It’s about understanding differences and similarities–and honoring both.  It’s about supporting each other and sharing and celebrating and creating rituals that mean something to the group.  It’s about building relationships of trust and caring that transcend the factoids and instead move to deep understanding and thoughts and questions and challenges that help us all grow and change as we work together and support each other’s independence and interdependence.

And, for me, it IS still true:  “no matter how old you are, when you go out into the world, it is best to hold hands and stick together.”

iPod Pilot Lesson-Station 3

On Thursday, May 21, 2009, ** Chris O’Neal ** brought a colleague from Fluvanna to observe my 3rd grade math students work with their iPods. The day before, I had discussed with my kids what they thought we should show and how the class should be organized.  I WISH I had videotaped that conversation, as it was simply amazing. However, I didn’t, so this is take 3, the description of Station 3.  (See previous posts for description of stations 1 and 2.)

Station 3 was to record the number of rolls it took to get 6 of a kind in ** Motion-X Dice**.  We had done this before, just collecting data and then looking at that data. Today’s twist was to predict how many rolls it would take and then calculate the variance between their prediction and the actual count.

To introduce this task, I put a three column chart on the board labeled P, A and V.  (I use T-charts all the time as organizers in my classroom, so adding a column is nothing the kids haven’t seen before.) As I introduced the chart, I told them that today we were not only going to record the actual rolls of the dice, as we have done before but we were going to calculate something called “variance.”  I then pointed to the chart and asked what they thought the V meant.  Of course they said variance, and I said I would tell them in a minute what variance meant in this case.

Then I asked about the P, thinking they would immediately say prediction, even though I hadn’t pre-loaded that word into the conversation.  I can’t remember everything they guessed, but the third or fourth guess stuck in my head, and that’s when I told them it was prediction.  One kid raised his hand and said, “PRAY?”  I laughed and said, “Explain that, please,” and he responded, “We pray to roll the same six numbers really quickly?”  At that point I named “P” for prediction and A for “actual,” then gave a few examples, to make sure they not only knew how to fill in the table, but understood that the variance could be positive or negative.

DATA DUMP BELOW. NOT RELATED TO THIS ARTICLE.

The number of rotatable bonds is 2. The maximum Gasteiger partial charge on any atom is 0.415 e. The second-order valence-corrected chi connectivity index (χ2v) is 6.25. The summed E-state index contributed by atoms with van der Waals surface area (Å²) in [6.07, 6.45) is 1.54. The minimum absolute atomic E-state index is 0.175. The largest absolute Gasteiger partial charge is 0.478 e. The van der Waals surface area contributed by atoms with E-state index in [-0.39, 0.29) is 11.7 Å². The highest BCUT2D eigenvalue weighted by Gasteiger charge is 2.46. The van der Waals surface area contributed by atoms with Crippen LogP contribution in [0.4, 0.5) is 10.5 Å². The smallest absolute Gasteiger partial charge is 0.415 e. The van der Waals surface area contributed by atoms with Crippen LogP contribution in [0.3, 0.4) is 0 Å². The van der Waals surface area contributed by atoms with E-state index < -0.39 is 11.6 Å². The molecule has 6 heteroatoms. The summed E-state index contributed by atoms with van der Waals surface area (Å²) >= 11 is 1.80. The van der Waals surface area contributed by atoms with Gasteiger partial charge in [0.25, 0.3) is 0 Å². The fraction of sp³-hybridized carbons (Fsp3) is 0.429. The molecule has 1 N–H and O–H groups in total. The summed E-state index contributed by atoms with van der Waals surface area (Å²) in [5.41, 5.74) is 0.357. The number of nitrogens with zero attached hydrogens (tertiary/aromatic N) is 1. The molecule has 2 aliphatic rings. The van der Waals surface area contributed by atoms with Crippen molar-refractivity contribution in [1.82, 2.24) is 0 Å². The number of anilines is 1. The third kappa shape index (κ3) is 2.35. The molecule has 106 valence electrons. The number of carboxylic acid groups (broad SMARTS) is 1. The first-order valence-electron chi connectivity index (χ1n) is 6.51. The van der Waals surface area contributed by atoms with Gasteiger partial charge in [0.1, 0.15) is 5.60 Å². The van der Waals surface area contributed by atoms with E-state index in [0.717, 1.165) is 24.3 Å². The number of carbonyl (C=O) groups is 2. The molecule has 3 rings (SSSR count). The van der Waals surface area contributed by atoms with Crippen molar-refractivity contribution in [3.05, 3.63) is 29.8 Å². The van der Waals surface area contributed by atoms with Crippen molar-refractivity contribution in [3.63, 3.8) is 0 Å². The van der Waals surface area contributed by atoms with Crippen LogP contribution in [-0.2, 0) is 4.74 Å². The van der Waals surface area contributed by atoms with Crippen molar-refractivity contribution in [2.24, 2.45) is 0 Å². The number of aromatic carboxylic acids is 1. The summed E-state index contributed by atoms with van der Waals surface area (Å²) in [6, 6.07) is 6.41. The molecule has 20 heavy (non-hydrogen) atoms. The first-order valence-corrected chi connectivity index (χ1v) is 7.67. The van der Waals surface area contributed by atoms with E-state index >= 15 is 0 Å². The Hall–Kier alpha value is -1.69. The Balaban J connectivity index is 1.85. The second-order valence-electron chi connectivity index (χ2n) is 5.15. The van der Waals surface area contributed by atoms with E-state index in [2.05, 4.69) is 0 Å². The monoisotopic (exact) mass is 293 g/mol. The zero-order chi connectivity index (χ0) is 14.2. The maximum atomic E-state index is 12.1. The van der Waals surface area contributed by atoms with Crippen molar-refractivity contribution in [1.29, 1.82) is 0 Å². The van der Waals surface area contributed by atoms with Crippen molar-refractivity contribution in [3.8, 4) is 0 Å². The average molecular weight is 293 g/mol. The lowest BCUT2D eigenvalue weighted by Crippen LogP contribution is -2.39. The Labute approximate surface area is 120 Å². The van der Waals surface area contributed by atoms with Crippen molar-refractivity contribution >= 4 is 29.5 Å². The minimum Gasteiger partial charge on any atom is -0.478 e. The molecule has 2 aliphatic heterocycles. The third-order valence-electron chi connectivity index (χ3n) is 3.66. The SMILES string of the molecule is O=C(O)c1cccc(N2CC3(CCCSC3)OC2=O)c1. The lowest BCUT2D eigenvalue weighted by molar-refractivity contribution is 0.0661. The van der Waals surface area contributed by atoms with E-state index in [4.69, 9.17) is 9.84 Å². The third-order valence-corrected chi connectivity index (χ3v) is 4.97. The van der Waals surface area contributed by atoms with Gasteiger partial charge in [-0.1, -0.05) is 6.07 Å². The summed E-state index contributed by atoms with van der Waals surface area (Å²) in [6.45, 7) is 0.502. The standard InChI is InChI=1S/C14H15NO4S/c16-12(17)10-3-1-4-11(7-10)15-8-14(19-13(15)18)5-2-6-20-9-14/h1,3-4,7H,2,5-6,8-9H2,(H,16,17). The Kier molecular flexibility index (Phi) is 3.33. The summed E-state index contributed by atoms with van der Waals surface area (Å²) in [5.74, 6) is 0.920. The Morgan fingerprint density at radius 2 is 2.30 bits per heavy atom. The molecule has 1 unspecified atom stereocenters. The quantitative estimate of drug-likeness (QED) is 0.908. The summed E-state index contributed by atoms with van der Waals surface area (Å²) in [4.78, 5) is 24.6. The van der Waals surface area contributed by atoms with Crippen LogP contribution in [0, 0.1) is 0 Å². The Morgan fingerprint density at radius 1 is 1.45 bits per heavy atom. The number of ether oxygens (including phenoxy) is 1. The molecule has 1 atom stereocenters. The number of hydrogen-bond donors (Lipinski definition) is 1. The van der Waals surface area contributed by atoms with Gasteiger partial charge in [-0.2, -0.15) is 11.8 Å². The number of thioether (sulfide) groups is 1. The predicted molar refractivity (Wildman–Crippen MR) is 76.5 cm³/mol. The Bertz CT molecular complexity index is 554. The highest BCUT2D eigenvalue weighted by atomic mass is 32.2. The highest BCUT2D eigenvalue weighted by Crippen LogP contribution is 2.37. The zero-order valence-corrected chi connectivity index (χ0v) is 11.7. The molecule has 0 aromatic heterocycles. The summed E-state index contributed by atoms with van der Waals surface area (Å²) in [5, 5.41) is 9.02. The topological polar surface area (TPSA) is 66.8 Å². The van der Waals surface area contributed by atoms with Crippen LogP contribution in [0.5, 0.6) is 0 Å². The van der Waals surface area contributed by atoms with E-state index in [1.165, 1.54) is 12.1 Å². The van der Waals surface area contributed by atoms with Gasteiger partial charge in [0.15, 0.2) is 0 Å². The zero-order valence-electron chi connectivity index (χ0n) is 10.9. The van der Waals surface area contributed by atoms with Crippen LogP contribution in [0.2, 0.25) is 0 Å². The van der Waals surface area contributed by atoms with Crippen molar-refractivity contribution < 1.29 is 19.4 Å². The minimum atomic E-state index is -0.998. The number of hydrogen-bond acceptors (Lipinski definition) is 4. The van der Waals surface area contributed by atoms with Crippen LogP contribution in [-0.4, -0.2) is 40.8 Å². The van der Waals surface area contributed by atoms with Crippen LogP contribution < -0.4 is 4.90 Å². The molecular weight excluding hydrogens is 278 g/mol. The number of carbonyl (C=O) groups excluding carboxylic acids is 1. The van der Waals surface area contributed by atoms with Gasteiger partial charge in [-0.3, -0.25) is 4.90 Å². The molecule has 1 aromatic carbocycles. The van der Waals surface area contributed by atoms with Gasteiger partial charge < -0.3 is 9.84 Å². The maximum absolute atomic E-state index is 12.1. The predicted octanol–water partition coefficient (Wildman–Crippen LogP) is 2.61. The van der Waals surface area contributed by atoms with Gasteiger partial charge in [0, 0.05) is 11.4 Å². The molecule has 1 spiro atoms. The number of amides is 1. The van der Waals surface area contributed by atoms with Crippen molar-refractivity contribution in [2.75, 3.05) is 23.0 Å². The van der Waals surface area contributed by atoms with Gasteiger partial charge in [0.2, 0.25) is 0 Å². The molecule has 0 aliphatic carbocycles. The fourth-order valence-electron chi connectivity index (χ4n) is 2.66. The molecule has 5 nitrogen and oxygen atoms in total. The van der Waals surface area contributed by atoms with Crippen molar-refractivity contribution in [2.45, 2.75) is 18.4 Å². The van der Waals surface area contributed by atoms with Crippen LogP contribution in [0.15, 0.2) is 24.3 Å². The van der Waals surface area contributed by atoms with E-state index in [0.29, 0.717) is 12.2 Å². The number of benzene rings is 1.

I have never taught negative numbers to these kids, although their classroom teacher has done a quick one day lesson, and many of their parents have told me they have worked with negative numbers because their child asked. However, math just makes sense to these kids, so I don’t worry about them not having prior information–I give them enough to figure the patterns out and they usually do.

As I watched this station, my observations were focused in two ways:

1. I wanted to see if they were indeed calculating the variance correctly and if they “got” negative numbers.

2. I was looking to see if predictions were even close to the actual number of rolls.

What I saw surprised me in some ways.  First, there were a couple of kids whose predictions matched the actual count perfectly at least once. Generally the variance was fairly low, which told me the kids had figured out some patterns in the rolling, and gave me fodder for the next class’ conversation. I was surprised the variance was as low as it was in many cases and was anxious to ask what they were basing their predictions on and what patterns they were looking for in their work.

The kids whose variance numbers were larger were doing things like holding the iPod differently as they shook it, or talking to the iPod as they rolled it, or attaching some ritual to the act of rolling the dice (much like some people blow on the dice before they roll for good luck.) That told me some people were believing, at some level, luck (or chance) could be manipulated, and again, gave me info to use in the next conversation.

While I didn’t initially think this station was as powerful as the others, when I went to observe (and then to reflect here) I realized there was lots to be gained by asking kids to do a similar activity again, with just a small twist. Only one child needed support to understand negative numbers, they all were predicting, couting and recording accurately, and talking to one another about their results as they worked.  PLUS, I found out that despite our work on probability this year, there were a few kids who were still believing they could manipulate chance to improve their results.

The other thing that struck me (AGAIN!) was the motivation they had to predict, shake, record and reflect on their results on the iPod.  The tool is virtual, there is no noise (unless they turn the volume up), but they worked the entire time at this station, doing something they KNEW how to do from prior experiences.

Once again, the iPod Touch motivated them to stay engaged and involved in the learning task. The tool here provides an avenue for learning that allows them to gather data quickly, and easily see results. The tool here engages the student.  AND, the tool here entices the kids to stay engaged.

iPod Touches should be in EVERY classroom!

My Half Time Pep Talk for 2009

I heard  on May 2, 2009 on Twitter about a day for 24 Hours of Innovation.  The quote on the web site said, “We are happy to invite all bloggers to take part in the “My half time pep talk for 2009″ blog action, organized during the 24 Hours of Innovation event.”

My official time for participation is 5:15 PM EST this evening, but since I’ll be on the road, I’m posting early.